Chapter 2. Restrained
The first time I tried to drown myself, I was six months old. My mother had taken me to a barbecue at a friend’s place, and while everyone stood around talking I crawled off on my own and found the swimming pool. I wriggled free of my damp cotton nappy, I approached the edge of the pool, I dangled my fingers idly in the water, lost in silent reverie.
Then I plunged in. For good measure I kicked out with both legs, propelling myself away from the wall, out into the middle where it was deep and cool. Down the other end of the yard, two things happened at the same time: they heard the splash and they saw that I was missing. Then they ran. There is nothing more comically satisfying than the sight of several self-respecting adults, many of them with mouths half full of barbecued sausage, breaking into a mad stampede: I wish I’d been there to see it, but at that moment I was occupied in more sublime matters, contemplating a patch of oily green scum on the bottom of the pool, the way thousands of tiny drifting particles hang suspended in a shaft of sunlight, the way the water pushes against your fingers when you wiggle them back and forth, the way big bubbles slip from your nostrils like a fat person squeezing through a small door, the way the sounds outside become loud and thick, whether the chirping of the birds in the treetops or the distant bark of a dog or the panic-stricken shouts of your mother.
When they reached the pool they all thought I was a goner, since I wasn’t thrashing or flailing or whipping the calm surface into foam. I lay facedown, as still as death, eyes open, arms outspread in that delicious drowsy sparkling blue. Then someone rudely leapt in, breaking my shafts of sunlight and scattering the leaves on the bottom. I was plucked from the water, and it wasn’t till I’d been laid out by the side of the pool like a corpse awaiting burial that they saw how my chubby little waterlogged jaws were beaming smiles, and how my hands kept waving gently as though swimming. When my mother reached for me I kicked out at her, not out of malice or ill will, as she thought at the time, but simply in the hope that her body, a good firm platform if ever there was one, might launch me back into the pool.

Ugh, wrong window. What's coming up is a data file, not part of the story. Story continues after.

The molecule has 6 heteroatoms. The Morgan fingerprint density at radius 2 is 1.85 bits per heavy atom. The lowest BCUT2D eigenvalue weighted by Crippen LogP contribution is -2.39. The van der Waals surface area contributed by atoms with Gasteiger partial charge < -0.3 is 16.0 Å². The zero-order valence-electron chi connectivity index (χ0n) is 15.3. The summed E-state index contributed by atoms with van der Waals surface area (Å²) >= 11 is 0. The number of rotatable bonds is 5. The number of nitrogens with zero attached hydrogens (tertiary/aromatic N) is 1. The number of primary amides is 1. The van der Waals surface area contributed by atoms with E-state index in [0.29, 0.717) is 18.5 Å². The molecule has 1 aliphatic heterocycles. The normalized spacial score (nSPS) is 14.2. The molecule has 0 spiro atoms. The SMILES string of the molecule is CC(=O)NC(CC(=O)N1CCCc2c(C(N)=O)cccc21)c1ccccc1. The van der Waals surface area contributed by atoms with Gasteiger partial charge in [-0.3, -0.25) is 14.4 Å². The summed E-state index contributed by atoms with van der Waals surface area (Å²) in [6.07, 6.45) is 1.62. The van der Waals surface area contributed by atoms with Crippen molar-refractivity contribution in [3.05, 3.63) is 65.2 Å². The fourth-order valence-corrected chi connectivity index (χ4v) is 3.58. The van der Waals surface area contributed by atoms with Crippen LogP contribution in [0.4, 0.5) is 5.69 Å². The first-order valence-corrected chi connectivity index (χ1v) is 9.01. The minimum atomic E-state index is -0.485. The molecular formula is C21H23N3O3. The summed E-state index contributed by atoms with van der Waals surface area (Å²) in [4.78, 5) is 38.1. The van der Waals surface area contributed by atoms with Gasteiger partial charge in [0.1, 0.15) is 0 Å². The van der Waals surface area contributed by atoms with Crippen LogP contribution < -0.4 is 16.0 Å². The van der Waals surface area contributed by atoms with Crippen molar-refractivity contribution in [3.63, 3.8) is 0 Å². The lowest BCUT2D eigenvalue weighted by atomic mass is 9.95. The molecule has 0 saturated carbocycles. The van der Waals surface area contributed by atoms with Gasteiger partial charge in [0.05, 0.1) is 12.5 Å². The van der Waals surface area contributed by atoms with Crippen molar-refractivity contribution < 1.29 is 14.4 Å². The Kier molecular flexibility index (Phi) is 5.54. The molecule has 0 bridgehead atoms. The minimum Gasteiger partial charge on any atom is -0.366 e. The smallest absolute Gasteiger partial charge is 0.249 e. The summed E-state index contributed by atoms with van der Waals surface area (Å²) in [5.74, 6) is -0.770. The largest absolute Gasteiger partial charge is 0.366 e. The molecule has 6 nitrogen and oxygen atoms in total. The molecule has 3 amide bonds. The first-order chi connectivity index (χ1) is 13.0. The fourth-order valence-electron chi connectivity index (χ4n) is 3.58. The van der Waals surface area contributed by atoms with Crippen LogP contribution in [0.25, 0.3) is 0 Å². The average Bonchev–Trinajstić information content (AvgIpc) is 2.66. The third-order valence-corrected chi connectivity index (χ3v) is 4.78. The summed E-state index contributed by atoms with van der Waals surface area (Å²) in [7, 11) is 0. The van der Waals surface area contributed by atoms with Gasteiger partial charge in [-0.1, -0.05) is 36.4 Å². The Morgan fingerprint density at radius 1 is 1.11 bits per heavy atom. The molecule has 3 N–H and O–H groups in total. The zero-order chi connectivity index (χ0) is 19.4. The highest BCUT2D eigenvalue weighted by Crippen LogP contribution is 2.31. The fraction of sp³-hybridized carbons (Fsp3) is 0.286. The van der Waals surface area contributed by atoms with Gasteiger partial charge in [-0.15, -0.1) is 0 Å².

The second time I nearly drowned was on my first trip to the mainland. I was two years old by this time, and had long since outgrown all my clothes – my mother had been modifying my outfits by making small incisions along the seams with her scissors, but there’s a fine line between making incisions in a piece of clothing and performing a dissection, and when my last shirt peeled off my back like a trail of ribbons, she decided that the time had come to take me shopping. So that morning we went out to the shed, scraped away the dirt from the secret trapdoor, opened the lid, took some money from one of the big wads of dollar bills – in our house, this was called Going to the Bank – and then we replaced the latch on the trapdoor, swept the dirt back into place, and made our way down to the jetty.
It was a calm day. Even when the ferry was a long way out you could still see right to the bottom, the shadows of big rocks and the silver flash of fish and long stretches of brightly coloured coral. As the boat glided across these gentle waters, I waited till my mother was absorbed in the book she was reading – something to do with French existentialism, gender stereotypes and social hierarchy – and I slid quietly from her lap. Shifting my feet in time to the rhythm of the deck, I shuffled slowly, it was more a waltz than a walk, towards the handrail. For what seemed like forever I stood there looking down. There were splashes of white and gold and vermilion from the reef below. The boat made little trails of rippling waves that splintered the sunlight into a million shining pieces. The water sounded like laughter as it softly slapped the hull beneath my toes.